Monday, December 26, 2005
Tam Lin Neville: Changing Lives Through Literature.
Tam Lin Neville is a Somerville, Mass.poet, who like many Somerville poets, lives a stone’s throw away from me. Born in NYC, she got her B.A. from Temple University and an MFA in Poetry from Vermont College. She spent 1985 in Beijing, China where she taught Conversation, studied Chinese, and wrote poetry. Her poems have been published in “Mademoiselle,” “APR,” “Ironwood,” “The Massachusetts Review,”, and other publications of note. She has two poetry collections: “Dreaming in Chinese,” and “Journey Cake,” and has taught creative writing at Butler University, Emerson College in Boston, as well as other institutions. Neville currently works for a project that helps clients on parole: “Changing Lives Through Literature.” I talked with her on my Somerville Community Access TV show “Poet to Poet/Writer to Writer.”
Doug Holder: Your work for a program titled: “Changing Lives through Literature.” Can you tell us a bit about the program and the unique population you deal with?
Tam Lin Neville: It was started in 1991 by a judge and a college professor. They were friends, and the judge was lamenting ‘turnstile’ justice, where you see the same people coming through the court system over and over again. They thought there must be a way to reduce the recidivism rate. They thought if they threw literature at these repeaters it just might change them. It might give them a chance to see other peoples’ lives and in doing that they could reflect on their own life. The people who are in the program are on probation. Some have been in jail and some have not.
I teach a women’s’ class in Dorchester. These programs are run through the courts. You need to get a judge who is sympathetic. Not all judges are sympathetic; some people call the program “Books for Crooks.” They feel these people shouldn’t have any perks like this. With my classes, I wouldn’t have known that my students have done anything wrong. They didn’t strike me as particularly dangerous or tough.
It’s a voluntary class. They are asked by their probation officers if they want to participate. By taking the course and completing it they get six months off their probationary period. When they first come in they say they are there to knock six months from their probation, but at the end of the class they wind up saying what a wonderful experience it was. I like teaching because you don’t have to grade. We do a lot of reading, writing, and we talk.
DH: You have taught on the college level. How does this differ?
TLN: I prefer this. There are fewer strictures, and you don’t have to give grades. It is very surprising. You get very bright students and you don’t know what they are going to say. You don’t know how they are going to respond to the literature. In the college classroom they are mostly middle class white kids. I guess I am intrigued by people who come from walks of life different from my own. They are not trained in literature, or school. Often it is a purer or more pristine response.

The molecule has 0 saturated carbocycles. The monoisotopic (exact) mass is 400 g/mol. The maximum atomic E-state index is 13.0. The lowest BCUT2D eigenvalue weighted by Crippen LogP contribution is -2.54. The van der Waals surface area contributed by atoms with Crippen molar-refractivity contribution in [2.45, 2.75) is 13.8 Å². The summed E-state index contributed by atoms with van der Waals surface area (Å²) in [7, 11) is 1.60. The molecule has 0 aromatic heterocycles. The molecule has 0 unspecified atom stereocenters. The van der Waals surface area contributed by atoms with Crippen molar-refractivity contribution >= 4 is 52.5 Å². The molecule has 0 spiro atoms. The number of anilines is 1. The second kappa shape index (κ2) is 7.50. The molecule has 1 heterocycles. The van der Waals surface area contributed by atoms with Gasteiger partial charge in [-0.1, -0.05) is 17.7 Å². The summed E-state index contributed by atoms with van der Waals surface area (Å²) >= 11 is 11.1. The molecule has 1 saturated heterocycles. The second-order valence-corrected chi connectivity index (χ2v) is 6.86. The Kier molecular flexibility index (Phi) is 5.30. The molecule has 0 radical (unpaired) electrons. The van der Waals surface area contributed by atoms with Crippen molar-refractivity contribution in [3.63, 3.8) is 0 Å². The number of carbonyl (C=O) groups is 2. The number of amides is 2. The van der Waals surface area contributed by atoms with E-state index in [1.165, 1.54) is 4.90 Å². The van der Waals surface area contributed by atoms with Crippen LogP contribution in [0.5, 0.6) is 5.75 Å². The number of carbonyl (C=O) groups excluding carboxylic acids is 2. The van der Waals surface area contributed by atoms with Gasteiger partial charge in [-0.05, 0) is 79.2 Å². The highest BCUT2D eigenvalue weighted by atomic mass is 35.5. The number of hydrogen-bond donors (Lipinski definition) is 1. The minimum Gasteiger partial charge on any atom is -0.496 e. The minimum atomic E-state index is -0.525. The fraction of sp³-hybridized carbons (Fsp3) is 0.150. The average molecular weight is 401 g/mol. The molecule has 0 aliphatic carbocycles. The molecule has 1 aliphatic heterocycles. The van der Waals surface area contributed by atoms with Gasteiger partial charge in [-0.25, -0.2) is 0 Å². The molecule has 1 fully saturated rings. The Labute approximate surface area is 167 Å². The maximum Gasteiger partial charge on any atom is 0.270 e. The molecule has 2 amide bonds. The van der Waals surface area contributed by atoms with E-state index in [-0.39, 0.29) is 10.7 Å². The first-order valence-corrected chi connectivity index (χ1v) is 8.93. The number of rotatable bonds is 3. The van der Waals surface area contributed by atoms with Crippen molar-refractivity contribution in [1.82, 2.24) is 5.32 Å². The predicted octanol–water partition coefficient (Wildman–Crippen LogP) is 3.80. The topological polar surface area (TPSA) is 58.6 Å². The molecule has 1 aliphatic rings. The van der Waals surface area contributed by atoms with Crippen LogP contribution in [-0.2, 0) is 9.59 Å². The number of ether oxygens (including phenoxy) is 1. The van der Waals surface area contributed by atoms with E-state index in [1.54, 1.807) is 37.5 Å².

DH: In a brochure you gave me about the program it says you have “carefully selected” works of literature that you use as teaching fodder. Can you explain how you select appropriate material?
TLN: It’s up to the instructor to pick what they want to teach. I try to teach good literature. For instance I teach “The House on Mango Street,” and other works by folks like Zora Neale Hurston. I am always looking for good things to teach.
DH: Norman Mailer sponsored the prison writer Jack Henry Abbot with disastrous consequences. Do you find working with this population exciting? Do you find prison literature challenging?
TLN: I haven’t read that much prison literature. People who are in prison who have that frame of mind are a captive audience. They have libraries available to them and time on their hands. Someone like Etheridge Knight was a great influence on me. A lot of these prison writers come out with good stuff. They have time to focus.
DH: Perhaps we should lock up all writers?
TLN: (Laughs.) Good idea.
DH: You penned a couple of poetry collections about your time in China. Somerville poet Afaa Michael Weaver told me that he is attracted to Chinese poetry because of its humble sensibility. How about you?
TLN: That’s fair to say. It’s hard to articulate the quality. I found it in Japan as well.
DH: In a poem you wrote “Appetites,” you write of an imagined experience in Haiti where you see kids eating pies made of mud, and other unsavory ingredients, for lack of anything else. Later in the poem, back in the states, you express disgust with yourself and to a degree with our society. Explain.
TLN: I am sure you have heard a lot about the impoverished people who are forced to eat dirt, if they are really hungry. I heard this on the radio about people eating mud pies. The gap between my life and there is so huge. We really live in a decadent society in comparison.